Infoboxes have been controversial on WP so some editors will think this is important. As for examples . . . almost all the assessments I see now are only nominal. If you want to see a series of B-class articles that have been fully assessed, see Category:B-Class Richard Wagner articles. These don't have infoboxes though they do have navboxes. In practice infoboxes are not appropriate for many articles, just like other ancillary matter. Horses for courses.--Kleinzach 09:19, 21 August 2008 (UTC)

Suggested rewording (Item 5)[edit]

I'd like to suggest this:

5. The article contains supporting materials where appropriate.

Illustrations are encouraged, though not required. Diagrams and an infobox etc. should be included where they are relevant and useful to the content.

Best. --Kleinzach 00:29, 22 August 2008 (UTC)

To be honest, I don't see the point of changing the wording—the older version indicates that images and infoboxes are just examples of supporting materials that WikiProjects may consider appropriate. If an infobox is inappropriate in an article, then the B-Class criteria don't require it. Titoxd(?!? - cool stuff) 03:11, 22 August 2008 (UTC)
I'm happy with your interpretation, but it's not what the text says. The text prioritizes the infobox both in bold and in the text below. My text above doesn't do this. I realize it's a bit of a bore to have other people pick over your sentences, however B-class is key to the system and it's better have a text with neutral nuances. --Kleinzach 04:08, 22 August 2008 (UTC)
I've now added the 'tweak' to the text as suggested. Thanks. --Kleinzach 01:53, 25 August 2008 (UTC)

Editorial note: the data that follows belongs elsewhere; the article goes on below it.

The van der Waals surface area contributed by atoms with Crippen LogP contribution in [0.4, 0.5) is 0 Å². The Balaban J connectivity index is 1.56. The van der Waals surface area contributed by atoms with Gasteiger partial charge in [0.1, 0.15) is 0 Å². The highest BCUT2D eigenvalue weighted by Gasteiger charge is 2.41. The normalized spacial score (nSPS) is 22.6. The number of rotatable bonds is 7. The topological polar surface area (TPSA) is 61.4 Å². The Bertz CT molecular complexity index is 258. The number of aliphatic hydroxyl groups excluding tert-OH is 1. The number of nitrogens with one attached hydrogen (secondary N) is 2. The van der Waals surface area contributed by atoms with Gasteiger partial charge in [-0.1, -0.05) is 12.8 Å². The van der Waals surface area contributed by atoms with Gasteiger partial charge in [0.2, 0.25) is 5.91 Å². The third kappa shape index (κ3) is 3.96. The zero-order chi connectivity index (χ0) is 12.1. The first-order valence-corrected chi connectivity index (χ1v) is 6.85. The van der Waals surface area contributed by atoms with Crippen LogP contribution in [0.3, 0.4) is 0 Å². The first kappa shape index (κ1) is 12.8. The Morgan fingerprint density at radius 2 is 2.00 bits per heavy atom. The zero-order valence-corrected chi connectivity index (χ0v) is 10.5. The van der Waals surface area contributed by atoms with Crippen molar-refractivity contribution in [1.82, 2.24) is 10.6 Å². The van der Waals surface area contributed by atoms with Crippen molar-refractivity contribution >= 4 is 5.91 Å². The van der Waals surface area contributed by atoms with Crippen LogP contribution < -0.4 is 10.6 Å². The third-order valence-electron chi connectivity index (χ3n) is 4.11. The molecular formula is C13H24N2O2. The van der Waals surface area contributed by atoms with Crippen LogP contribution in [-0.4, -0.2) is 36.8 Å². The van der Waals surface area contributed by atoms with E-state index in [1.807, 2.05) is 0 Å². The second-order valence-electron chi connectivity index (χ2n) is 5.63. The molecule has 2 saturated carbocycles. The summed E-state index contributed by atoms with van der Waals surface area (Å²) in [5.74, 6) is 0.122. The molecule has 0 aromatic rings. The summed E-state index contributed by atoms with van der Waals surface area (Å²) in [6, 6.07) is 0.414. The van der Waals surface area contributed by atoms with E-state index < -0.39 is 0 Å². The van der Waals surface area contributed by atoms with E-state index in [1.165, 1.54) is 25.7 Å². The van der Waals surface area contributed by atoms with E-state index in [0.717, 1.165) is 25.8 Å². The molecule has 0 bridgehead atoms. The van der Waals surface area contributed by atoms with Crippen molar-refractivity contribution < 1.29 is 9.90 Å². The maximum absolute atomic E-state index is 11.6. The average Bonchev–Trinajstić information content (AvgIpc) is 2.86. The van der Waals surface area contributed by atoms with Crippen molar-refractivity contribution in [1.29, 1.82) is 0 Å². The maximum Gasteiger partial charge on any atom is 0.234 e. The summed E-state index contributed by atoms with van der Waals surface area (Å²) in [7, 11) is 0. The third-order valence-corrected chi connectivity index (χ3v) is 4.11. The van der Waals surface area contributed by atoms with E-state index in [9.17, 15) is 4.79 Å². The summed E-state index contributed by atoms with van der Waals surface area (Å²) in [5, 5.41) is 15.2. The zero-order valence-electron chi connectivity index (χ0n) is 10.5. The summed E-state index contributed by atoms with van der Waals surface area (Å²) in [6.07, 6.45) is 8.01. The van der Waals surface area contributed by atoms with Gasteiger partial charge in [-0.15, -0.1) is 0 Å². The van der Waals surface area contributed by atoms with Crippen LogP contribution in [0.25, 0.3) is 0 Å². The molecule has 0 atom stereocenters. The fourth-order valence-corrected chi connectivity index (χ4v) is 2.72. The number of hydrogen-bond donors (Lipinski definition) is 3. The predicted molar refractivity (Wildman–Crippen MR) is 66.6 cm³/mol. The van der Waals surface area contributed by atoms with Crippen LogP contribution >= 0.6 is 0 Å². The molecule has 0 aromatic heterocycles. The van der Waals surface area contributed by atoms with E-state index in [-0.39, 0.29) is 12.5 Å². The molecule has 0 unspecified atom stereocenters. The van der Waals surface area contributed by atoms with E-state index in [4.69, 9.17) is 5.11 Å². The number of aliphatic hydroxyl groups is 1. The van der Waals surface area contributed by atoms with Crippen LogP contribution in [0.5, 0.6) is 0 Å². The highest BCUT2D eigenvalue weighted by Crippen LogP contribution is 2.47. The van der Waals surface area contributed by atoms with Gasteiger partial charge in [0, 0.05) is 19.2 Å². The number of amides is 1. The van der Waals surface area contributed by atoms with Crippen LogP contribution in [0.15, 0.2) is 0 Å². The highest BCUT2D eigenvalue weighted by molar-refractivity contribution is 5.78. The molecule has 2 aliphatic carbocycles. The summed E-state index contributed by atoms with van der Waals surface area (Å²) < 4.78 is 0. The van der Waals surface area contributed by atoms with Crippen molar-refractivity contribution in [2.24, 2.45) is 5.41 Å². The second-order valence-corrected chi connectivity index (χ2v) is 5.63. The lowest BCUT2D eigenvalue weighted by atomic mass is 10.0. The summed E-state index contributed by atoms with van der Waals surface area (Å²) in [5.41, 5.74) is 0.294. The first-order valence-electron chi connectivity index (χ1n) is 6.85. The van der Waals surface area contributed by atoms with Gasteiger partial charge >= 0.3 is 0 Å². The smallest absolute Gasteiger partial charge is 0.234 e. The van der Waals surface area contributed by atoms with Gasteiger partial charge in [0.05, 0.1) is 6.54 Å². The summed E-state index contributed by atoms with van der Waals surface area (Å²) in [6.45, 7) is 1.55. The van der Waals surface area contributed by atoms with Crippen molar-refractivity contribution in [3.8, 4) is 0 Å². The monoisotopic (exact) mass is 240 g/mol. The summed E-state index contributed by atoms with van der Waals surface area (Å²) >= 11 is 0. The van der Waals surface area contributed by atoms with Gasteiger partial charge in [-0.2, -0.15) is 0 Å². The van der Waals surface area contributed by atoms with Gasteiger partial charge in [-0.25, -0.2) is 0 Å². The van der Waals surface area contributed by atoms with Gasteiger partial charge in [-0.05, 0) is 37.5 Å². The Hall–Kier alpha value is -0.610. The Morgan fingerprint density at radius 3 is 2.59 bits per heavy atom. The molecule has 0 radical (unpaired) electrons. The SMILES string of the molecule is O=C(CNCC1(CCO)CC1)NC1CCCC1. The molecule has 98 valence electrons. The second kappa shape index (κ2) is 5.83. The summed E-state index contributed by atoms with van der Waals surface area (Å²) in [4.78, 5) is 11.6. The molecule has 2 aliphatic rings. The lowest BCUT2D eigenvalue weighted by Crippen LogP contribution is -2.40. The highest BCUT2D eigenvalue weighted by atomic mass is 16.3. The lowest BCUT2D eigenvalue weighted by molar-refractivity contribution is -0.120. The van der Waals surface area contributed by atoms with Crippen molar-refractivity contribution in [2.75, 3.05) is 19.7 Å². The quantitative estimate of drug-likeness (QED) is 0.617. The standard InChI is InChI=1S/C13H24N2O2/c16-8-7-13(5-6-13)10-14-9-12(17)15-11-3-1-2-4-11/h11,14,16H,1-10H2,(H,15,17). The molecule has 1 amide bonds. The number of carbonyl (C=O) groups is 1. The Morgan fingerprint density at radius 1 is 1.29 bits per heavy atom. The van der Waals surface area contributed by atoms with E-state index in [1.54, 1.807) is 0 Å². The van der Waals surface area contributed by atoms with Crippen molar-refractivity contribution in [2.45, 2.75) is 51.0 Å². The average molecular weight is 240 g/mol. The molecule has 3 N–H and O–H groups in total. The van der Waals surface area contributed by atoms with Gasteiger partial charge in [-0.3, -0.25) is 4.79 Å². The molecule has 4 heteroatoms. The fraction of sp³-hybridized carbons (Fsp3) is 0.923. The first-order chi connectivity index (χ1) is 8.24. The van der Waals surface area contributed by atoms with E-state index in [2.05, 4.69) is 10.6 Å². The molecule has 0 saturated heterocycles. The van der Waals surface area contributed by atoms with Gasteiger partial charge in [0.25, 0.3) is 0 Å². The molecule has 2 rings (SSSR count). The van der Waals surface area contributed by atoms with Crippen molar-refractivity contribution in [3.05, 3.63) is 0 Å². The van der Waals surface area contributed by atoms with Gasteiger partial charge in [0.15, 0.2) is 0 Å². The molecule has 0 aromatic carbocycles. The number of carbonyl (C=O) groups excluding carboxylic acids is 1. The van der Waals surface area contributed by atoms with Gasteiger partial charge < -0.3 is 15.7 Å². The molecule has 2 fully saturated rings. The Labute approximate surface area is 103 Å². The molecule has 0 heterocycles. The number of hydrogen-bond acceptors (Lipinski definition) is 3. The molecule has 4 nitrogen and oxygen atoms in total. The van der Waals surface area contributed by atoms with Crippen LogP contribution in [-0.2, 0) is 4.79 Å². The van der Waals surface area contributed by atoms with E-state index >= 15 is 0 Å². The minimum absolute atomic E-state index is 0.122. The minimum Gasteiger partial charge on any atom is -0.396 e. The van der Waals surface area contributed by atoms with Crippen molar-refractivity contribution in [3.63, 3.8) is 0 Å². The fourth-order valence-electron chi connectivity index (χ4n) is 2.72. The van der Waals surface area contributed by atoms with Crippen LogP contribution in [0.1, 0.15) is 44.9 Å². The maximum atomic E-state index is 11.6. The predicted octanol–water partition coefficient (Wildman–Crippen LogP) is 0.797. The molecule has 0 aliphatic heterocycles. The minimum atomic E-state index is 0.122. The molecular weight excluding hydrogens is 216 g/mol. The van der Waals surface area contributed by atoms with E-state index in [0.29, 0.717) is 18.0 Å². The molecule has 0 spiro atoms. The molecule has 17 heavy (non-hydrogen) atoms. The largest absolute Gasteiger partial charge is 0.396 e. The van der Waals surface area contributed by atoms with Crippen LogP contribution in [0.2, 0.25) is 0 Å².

Why does the revised wording say that illustrations are not required, yet diagrams and infoboxes are? Sandpiper (talk) 19:09, 4 November 2008 (UTC)
An interesting point. Perhaps we should rephrase to something like Relevant and useful supporting items, such as images and infoboxes, are encouraged, but not required. WhatamIdoing (talk) 23:03, 4 November 2008 (UTC)
Yes, I think one sentence would be better, but slightly reworded to avoid ambiguity: Relevant and useful supporting items, such as illustrations, diagrams and infoboxes, are encouraged, but not required. --Kleinzach 23:09, 4 November 2008 (UTC)
Does that actually improve clarity? Can you give any example of an illustration or a diagram on Wikipedia that is not an image? WhatamIdoing (talk) 23:30, 4 November 2008 (UTC)
Ah, from experience I know that some people on WP think an image is a photograph. That's why I avoid using the word. --Kleinzach 23:32, 4 November 2008 (UTC)
It's Wikipedia:Ten things you may not know about images on Wikipedia #6. I'd rather educate the ignorant than make this sound like it applies to everything except photographs (which is what I think "illustrations and diagrams" will do). WhatamIdoing (talk) 23:58, 4 November 2008 (UTC)